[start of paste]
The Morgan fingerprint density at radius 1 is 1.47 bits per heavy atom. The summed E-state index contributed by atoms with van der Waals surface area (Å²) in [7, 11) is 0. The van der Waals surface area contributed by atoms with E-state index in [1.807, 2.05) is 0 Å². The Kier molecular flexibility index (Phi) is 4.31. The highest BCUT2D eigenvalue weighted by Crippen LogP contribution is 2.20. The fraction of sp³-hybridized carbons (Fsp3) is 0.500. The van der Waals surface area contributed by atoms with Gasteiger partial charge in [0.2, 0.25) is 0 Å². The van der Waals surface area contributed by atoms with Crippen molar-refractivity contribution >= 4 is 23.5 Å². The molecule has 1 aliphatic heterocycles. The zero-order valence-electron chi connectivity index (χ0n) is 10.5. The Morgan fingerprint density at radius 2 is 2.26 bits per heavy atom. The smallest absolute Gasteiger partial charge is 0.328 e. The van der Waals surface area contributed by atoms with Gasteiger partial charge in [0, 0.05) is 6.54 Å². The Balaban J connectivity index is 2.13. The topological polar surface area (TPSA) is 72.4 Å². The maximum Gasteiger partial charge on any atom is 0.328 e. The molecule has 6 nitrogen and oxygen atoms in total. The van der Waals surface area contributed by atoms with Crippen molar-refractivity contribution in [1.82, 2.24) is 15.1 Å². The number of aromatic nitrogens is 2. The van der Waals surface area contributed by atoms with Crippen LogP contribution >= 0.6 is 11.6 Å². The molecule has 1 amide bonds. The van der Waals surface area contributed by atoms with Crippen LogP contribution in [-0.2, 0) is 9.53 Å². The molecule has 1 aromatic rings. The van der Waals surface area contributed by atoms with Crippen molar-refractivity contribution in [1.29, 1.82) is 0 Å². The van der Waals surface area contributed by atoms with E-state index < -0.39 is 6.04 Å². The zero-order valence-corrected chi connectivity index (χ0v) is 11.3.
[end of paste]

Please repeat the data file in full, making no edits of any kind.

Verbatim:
The Morgan fingerprint density at radius 1 is 1.47 bits per heavy atom. The summed E-state index contributed by atoms with van der Waals surface area (Å²) in [7, 11) is 0. The van der Waals surface area contributed by atoms with E-state index in [1.807, 2.05) is 0 Å². The Kier molecular flexibility index (Phi) is 4.31. The highest BCUT2D eigenvalue weighted by Crippen LogP contribution is 2.20. The fraction of sp³-hybridized carbons (Fsp3) is 0.500. The van der Waals surface area contributed by atoms with Gasteiger partial charge in [0.2, 0.25) is 0 Å². The van der Waals surface area contributed by atoms with Crippen molar-refractivity contribution >= 4 is 23.5 Å². The molecule has 1 aliphatic heterocycles. The zero-order valence-electron chi connectivity index (χ0n) is 10.5. The Morgan fingerprint density at radius 2 is 2.26 bits per heavy atom. The smallest absolute Gasteiger partial charge is 0.328 e. The van der Waals surface area contributed by atoms with Gasteiger partial charge in [0, 0.05) is 6.54 Å². The Balaban J connectivity index is 2.13. The topological polar surface area (TPSA) is 72.4 Å². The maximum Gasteiger partial charge on any atom is 0.328 e. The molecule has 6 nitrogen and oxygen atoms in total. The van der Waals surface area contributed by atoms with Crippen molar-refractivity contribution in [1.82, 2.24) is 15.1 Å². The number of aromatic nitrogens is 2. The van der Waals surface area contributed by atoms with Crippen LogP contribution >= 0.6 is 11.6 Å². The molecule has 1 amide bonds. The van der Waals surface area contributed by atoms with Crippen LogP contribution in [-0.2, 0) is 9.53 Å². The molecule has 1 aromatic rings. The van der Waals surface area contributed by atoms with Crippen molar-refractivity contribution in [1.29, 1.82) is 0 Å². The van der Waals surface area contributed by atoms with E-state index < -0.39 is 6.04 Å². The zero-order valence-corrected chi connectivity index (χ0v) is 11.3.